Why Was the Original Pinocchio Subjected to Such Sadistic Treatment?

Reading between the lines.
Oct. 24 2011 7:05 AM

Bad Things Happen to Bad Children

The real Pinocchio is nothing like you remember.

The Adventures of Pinocchio by Carlo Collodi.

We learn in the biographical note to Everyman’s new edition of Pinocchio that Carlo Collodi never had children. Any reader of this book will understand why. Collodi loathed children. Boys especially, the scummy little rodents. Every boy in Pinocchio is imbecilic, disobedient, greedy, and filthy. But none is worse than Pinocchio himself. Collodi describes him as a “rascal,” “imp,” “scapegrace,” “disgrace,” “ragamuffin,” and “confirmed rogue.” “Wretched boy!” laments Pinocchio’s loving father, the carpenter Geppetto. The very first thing the puppet does upon being born is laugh derisively in Geppetto’s face. Then Pinocchio steals the sad old man’s wig.

Pinocchio’s bad behavior is not intended to be charming or endearing. It is meant to serve as a warning. Collodi originally intended the story, which was first published in 1881, to be a tragedy. It concluded with the puppet’s execution. Pinocchio’s enemies, the Fox and the Cat, bind his arms, pass a noose around his throat, and hang him from the branch of an oak tree:

…a tempestuous northerly wind began to blow and roar angrily, and it beat the poor puppet from side to side, making him swing violently, like the clatter of a bell ringing for a wedding. And the swinging gave him atrocious spasms….

His breath failed him and he could say no more. He shut his eyes, opened his mouth, stretched his legs, gave a long shudder, and hung stiff and insensible.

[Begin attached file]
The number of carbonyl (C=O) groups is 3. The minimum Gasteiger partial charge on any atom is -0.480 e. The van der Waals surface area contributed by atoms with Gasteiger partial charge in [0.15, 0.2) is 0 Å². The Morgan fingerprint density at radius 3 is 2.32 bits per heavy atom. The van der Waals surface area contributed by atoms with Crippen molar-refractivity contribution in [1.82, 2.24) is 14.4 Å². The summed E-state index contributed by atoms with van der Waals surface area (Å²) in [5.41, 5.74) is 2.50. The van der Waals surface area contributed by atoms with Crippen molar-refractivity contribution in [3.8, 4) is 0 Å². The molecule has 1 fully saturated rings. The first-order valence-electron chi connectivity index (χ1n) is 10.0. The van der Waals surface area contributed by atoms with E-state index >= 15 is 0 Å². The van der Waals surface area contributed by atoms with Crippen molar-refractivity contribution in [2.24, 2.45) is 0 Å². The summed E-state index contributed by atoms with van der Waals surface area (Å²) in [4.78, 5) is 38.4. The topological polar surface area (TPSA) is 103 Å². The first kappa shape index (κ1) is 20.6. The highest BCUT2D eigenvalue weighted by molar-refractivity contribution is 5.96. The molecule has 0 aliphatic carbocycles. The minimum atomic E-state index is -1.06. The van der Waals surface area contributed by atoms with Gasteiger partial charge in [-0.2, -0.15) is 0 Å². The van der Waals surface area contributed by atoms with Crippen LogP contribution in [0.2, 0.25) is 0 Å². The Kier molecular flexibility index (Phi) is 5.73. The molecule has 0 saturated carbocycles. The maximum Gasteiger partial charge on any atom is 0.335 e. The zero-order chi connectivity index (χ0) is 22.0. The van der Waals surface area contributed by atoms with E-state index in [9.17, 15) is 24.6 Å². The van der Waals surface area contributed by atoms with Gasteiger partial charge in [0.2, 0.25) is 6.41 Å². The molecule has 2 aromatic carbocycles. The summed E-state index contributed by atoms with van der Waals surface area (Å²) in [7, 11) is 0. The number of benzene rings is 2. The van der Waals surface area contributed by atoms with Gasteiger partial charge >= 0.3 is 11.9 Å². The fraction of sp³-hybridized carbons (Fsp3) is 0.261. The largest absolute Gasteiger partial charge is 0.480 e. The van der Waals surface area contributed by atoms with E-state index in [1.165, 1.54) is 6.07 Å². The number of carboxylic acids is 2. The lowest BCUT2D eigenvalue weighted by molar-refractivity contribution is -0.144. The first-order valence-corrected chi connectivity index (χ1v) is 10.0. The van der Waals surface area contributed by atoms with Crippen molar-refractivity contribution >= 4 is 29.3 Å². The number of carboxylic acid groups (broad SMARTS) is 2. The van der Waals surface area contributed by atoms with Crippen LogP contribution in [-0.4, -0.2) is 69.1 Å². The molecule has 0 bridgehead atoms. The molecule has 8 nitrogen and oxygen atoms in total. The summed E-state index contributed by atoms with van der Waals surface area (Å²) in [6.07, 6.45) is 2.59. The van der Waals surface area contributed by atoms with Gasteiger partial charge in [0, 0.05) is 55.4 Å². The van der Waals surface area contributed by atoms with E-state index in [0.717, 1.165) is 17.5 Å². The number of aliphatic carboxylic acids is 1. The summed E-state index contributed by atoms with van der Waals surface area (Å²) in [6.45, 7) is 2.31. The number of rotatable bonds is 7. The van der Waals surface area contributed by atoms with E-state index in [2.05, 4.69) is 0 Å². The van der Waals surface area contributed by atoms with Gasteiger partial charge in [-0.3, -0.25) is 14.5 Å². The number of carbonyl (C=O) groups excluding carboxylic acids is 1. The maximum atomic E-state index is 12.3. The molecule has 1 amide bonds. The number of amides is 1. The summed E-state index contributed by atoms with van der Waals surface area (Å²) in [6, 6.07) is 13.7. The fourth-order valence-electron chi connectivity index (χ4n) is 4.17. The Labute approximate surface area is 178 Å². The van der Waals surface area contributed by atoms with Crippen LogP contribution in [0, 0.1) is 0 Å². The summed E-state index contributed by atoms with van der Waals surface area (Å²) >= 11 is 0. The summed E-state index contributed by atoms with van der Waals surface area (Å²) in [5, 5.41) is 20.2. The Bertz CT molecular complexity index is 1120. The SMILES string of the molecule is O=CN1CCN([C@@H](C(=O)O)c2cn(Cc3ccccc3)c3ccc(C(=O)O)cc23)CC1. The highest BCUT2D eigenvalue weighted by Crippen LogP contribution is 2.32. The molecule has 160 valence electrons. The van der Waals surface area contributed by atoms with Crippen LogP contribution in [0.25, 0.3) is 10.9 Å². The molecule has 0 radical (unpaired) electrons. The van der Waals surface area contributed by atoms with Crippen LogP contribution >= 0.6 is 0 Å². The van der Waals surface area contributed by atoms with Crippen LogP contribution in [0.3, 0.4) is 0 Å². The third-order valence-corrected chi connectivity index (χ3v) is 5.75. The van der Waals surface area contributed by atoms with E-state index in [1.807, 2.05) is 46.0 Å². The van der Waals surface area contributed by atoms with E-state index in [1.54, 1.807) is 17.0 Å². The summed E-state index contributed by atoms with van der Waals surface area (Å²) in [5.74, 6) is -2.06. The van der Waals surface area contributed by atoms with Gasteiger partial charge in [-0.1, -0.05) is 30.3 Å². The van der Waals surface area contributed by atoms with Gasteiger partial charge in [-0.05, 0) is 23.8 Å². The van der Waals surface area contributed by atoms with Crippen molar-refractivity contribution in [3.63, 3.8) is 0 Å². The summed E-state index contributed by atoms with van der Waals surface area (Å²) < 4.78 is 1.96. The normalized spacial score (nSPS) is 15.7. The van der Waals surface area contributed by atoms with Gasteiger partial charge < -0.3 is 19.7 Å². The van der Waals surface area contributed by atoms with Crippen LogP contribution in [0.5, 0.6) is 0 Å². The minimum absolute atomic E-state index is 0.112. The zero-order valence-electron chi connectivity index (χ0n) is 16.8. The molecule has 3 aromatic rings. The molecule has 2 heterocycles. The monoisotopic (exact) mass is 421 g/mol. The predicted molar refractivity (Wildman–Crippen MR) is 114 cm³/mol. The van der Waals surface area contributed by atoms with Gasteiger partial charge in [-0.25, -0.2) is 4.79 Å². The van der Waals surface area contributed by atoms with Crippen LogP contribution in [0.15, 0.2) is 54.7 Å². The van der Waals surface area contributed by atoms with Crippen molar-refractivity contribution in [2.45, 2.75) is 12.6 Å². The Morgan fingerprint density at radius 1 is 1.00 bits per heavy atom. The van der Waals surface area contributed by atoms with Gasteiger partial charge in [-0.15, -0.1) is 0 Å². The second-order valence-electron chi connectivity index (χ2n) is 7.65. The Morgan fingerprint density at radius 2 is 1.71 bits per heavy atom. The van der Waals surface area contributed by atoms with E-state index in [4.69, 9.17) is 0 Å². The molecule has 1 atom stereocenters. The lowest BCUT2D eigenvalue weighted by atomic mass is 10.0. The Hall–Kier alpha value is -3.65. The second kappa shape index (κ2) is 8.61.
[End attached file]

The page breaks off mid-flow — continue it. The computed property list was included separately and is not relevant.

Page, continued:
The end.

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Is that not how you remember Pinocchio? Me neither. I always imagined him as a cheerful little puppet who desires nothing more than to be transformed into a real live boy. That is the Pinocchio depicted in Walt Disney’s adaptation, which whitewashed Collodi’s tale when it was released in 1940. It’s hard to blame Disney—Pinocchio is a rotten kid.

Early in the project, in fact, Disney became so frustrated with Collodi’s story that he halted production. It was unsuitable for children, Disney concluded: Pinocchio was too cocky, too much of a wiseguy, and too puppetlike to be sympathetic. Finally a compromise was reached. Pinocchio’s wish would be fulfilled from the start. He would not be depicted as a puppet after all but as a real boy, and a gentle, winsome one at that. Similarly the “Talking-Cricket,” a minor nameless character, became Jiminy Cricket, a tiny bald-headed man who serves as the puppet’s voice of conscience. (In the book, when the cricket scolds Pinocchio for rebelling against his father, Pinocchio bashes the insect’s brains out with a hammer.) And Disney turned a single scene—in which Pinocchio’s nose grows when he tells a lie—into a central motif. The moral of the film is that if you are brave and truthful, and you listen to your conscience, you will find salvation. Collodi’s moral is that you if you behave badly and do not obey adults, you will be bound, tortured, and killed.

Carlo Collodi.
Carlo Collodi.

This photograph is in the public domain.